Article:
- Jordan Adams
- Mariel DiMidio (left) and Griffin Jones of Very Cool
The sculpture "File Under So. Co., Waiting For..." — better known as the World's Tallest Filing Cabinet — has towered over Burlington's Flynn Avenue for more than 15 years. Across the street from the South End's City Market, Onion River Co-op, the 40-foot-tall piece of public art, created by local architect Bren Alvarez, is just what it sounds like: a bunch of metal filing cabinets stacked on top of each other. It's a spectacle, to say the least.
The stack is known to attract visitors, but most snap a few pics or shoot an Instagram story and move on. It rarely pulls a crowd. Last Friday, however, a newly created local organization called Very Cool hosted an event that brought about 40 people to the tower. The purpose? To "worship" the World's Tallest Filing Cabinet.
Very Cool is the brainchild of Mariel DiMidio, a senior at the University of Vermont; and Griffin Jones, a recent UVM grad, both of whom organized Burlington events with now-defunct DIY production company Friends + Family. Just as their former org was interested in fringe music, Very Cool is interested in fringe spaces — particularly public locations that can accommodate large gatherings but rarely do.
DiMidio and Jones created Very Cool in an anarchic spirit. On a whim, they recalled, they decided to post events on Facebook simply to see if they could gain traction. Initially not wanting their names associated with those events, they created Very Cool as a sort of shell company. Retroactively, they decided the letters of the name would stand for "Volunteer Events Reterritorializing Your Community's Oft Overlooked Locations."
"We wanted to make [events] that might not be real to see if we could get people to think [they are] real," DiMidio explained.
This event's description read: "The World's Tallest Filing Cabinet is the obvious center of our community. Various religious groups come here to worship; Burlington's biggest events are held here." None of those claims is true, of course. It continued, "It's time we finally pay our respects to this crucial landmark."
Within hours of the post appearing on Facebook in late March, hundreds of people had engaged with it. By last Friday morning, more than 1,300 people had clicked "interested," while more than 250 claimed they would attend. Given that level of attention, DiMidio and Jones decided to stage the "worship" for real.
Despite rain and a rapidly dropping temperature, a small crowd had formed in the parking lot beside the tower by 6:40 p.m., the event's official start time. Sporting a neon-green traffic vest, Jones hovered near a small bookshelf covered in leopard-print cloth. Others mingled and munched on provided snacks of doughnuts, pizza and homemade veggie burgers.
After 10 or so more people arrived, Jones took his place at the shelf, which turned out to be a makeshift pulpit. He welcomed everyone and began reading selections from a financial-auditing textbook with an air of holy reverence.
"But what about the many third parties who rely upon audited financial statements?" he read without a hint of irony. "How many of these parties may recover their losses from auditors who have performed an improper audit?"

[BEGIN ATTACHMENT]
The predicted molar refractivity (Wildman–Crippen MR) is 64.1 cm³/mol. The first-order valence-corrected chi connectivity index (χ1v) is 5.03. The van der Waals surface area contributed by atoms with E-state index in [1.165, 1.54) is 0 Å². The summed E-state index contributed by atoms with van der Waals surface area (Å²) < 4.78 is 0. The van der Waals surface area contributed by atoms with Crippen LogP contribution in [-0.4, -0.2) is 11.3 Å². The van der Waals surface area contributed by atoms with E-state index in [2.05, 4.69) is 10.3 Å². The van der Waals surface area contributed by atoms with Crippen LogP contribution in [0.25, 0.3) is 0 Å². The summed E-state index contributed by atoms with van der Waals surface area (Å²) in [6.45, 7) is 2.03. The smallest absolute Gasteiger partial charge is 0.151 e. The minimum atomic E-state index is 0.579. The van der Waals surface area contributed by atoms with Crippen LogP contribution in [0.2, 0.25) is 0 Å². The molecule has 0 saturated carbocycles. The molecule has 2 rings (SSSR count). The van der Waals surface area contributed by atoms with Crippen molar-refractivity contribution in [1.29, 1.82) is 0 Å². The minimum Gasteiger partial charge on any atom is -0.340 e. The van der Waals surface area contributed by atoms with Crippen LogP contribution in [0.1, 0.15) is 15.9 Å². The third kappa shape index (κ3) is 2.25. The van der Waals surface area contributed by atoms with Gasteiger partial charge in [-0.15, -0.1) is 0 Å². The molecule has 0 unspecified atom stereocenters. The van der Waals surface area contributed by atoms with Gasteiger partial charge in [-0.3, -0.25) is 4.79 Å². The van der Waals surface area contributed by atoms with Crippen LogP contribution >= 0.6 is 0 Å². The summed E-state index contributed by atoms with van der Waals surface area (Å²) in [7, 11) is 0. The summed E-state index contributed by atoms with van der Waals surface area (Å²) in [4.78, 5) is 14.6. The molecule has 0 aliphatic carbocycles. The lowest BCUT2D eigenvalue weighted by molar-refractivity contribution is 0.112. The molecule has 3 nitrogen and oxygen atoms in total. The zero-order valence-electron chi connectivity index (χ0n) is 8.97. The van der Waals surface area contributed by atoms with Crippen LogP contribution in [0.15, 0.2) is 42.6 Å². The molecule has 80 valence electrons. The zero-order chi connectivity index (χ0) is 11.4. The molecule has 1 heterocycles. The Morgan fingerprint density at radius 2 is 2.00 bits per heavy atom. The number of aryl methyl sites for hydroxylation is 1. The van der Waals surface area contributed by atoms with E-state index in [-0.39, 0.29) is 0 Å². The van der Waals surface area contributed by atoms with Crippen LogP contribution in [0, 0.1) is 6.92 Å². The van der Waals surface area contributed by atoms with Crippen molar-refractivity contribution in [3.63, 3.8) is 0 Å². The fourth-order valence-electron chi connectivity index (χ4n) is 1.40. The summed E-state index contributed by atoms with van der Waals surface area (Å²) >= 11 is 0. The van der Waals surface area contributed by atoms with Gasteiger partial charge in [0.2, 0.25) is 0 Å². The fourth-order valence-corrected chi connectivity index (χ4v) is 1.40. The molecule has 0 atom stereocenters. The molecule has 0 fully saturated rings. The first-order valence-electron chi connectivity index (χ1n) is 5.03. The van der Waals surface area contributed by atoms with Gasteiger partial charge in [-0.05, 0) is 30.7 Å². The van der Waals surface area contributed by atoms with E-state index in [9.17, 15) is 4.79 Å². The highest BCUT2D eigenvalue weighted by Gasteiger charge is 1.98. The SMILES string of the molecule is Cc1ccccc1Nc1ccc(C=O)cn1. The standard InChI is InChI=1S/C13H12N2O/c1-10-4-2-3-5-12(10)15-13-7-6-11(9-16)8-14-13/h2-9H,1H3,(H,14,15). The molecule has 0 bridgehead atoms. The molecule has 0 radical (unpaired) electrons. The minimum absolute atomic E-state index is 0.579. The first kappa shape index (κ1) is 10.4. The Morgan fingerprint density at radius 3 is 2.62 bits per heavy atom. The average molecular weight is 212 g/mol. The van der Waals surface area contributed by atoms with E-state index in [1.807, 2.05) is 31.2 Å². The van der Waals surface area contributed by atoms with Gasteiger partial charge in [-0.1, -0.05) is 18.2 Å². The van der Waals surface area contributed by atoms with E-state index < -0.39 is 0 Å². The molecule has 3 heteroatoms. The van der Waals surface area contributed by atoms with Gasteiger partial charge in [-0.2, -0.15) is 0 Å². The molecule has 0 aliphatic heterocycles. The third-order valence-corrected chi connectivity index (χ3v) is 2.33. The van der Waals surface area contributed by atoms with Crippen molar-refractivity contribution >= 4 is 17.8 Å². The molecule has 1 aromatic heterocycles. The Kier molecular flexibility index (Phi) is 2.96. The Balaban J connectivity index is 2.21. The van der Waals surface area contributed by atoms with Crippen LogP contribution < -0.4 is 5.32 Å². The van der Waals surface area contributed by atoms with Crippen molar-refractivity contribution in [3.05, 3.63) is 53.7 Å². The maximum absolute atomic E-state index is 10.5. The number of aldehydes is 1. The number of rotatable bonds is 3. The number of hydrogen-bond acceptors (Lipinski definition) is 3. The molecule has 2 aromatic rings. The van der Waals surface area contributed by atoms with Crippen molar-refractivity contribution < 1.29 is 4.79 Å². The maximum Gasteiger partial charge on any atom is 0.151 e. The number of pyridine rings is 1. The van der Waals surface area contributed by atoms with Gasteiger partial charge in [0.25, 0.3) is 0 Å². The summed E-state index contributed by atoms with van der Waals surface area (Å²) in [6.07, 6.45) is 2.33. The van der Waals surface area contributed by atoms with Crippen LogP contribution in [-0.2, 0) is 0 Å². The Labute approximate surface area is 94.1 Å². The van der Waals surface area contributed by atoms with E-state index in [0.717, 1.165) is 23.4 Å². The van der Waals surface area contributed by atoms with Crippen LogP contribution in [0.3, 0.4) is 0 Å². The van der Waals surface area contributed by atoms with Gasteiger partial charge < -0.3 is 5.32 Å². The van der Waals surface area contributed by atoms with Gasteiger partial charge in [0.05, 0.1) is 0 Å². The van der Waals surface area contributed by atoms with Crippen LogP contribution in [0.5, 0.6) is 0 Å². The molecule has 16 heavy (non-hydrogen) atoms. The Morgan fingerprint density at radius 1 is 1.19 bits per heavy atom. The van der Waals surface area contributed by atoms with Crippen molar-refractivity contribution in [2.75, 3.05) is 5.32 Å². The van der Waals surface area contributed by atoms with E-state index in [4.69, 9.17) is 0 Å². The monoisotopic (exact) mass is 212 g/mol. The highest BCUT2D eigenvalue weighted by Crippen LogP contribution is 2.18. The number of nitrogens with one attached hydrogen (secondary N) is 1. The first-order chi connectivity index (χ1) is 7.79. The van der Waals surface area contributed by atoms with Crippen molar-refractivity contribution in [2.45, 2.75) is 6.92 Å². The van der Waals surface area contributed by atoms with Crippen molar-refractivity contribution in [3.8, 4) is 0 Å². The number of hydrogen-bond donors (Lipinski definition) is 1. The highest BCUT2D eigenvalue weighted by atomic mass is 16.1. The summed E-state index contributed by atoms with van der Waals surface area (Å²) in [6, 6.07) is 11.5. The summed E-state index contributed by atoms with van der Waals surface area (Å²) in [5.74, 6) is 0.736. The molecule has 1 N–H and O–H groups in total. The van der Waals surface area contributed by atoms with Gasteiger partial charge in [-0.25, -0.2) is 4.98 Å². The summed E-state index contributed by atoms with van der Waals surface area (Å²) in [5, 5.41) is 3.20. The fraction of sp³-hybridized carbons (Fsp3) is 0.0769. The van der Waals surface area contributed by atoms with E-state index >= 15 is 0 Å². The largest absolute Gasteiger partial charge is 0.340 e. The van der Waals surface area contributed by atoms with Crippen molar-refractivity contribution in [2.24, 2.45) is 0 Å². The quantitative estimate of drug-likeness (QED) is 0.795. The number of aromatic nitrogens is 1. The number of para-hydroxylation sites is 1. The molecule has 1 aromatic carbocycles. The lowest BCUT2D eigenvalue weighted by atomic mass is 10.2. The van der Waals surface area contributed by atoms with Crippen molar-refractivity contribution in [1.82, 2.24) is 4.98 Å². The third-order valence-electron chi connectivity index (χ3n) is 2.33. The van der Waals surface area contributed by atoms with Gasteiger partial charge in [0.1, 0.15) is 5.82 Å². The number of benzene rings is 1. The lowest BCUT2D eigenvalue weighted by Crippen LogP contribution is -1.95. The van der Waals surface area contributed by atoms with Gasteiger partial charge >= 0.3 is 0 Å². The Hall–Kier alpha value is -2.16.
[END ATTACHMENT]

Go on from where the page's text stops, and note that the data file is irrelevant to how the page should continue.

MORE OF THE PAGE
"How many?" a voice in the crowd shouted back.
"Five! Five be the number of auditors who can recover losses from improper audits. Praise be!" Jones shouted. The crowd echoed, "Praise be!"
More and more people trickled in, about 40 at the crowd's largest point.
"Are you here to worship?" folks from the crowd asked new arrivals. "Have you brought any offerings?" Surprisingly, people did have offerings for the cabinet. Some placed produce and other foodstuffs at the base of the pulpit.
As Jones continued, a call-and-response dynamic akin to that of a preacher and congregation took shape. He referred to the sculpture as the pinnacle of orderly goodness in the community. Soon, others took to the pulpit to confess their "sins of disorganization." Some had come prepared, but several seemed genuinely moved by the spirit and gave impromptu confessions.
The group willingly engaged with this new, filing-centric religion. Whether they knew it or not, onlookers were following the first rule of improv comedy: Always say, "Yes, and..."
Jones addressed the crowd again as it grew, his speeches combining religious rhetoric with the kind of motivational buzzwords you might hear in a predatory pyramid-scheme pitch. He claimed that the cabinet monument wants everyone to "get some 'me time,' take it easy and become insanely rich."
Jones then anointed people's foreheads with correction fluid and distributed flat rectangular magnets. Whoever placed their magnet the highest on the filing cabinet would receive its blessings. After about 90 minutes, Jones declared the event complete.
The folks at Very Cool had created more than a public spectacle; this was a fully interactive performance-art piece. If the event's purpose was to bring an eclectic group together to have silly fun, it was a rousing success.
Now Very Cool's Facebook feed is inviting locals to "commemorate the one year anniversary of the construction of the Burlington community pit" on Wednesday, May 1. Will anyone show up? What will happen? Like the CityPlace Burlington construction pit, perhaps, the possibilities are wide open.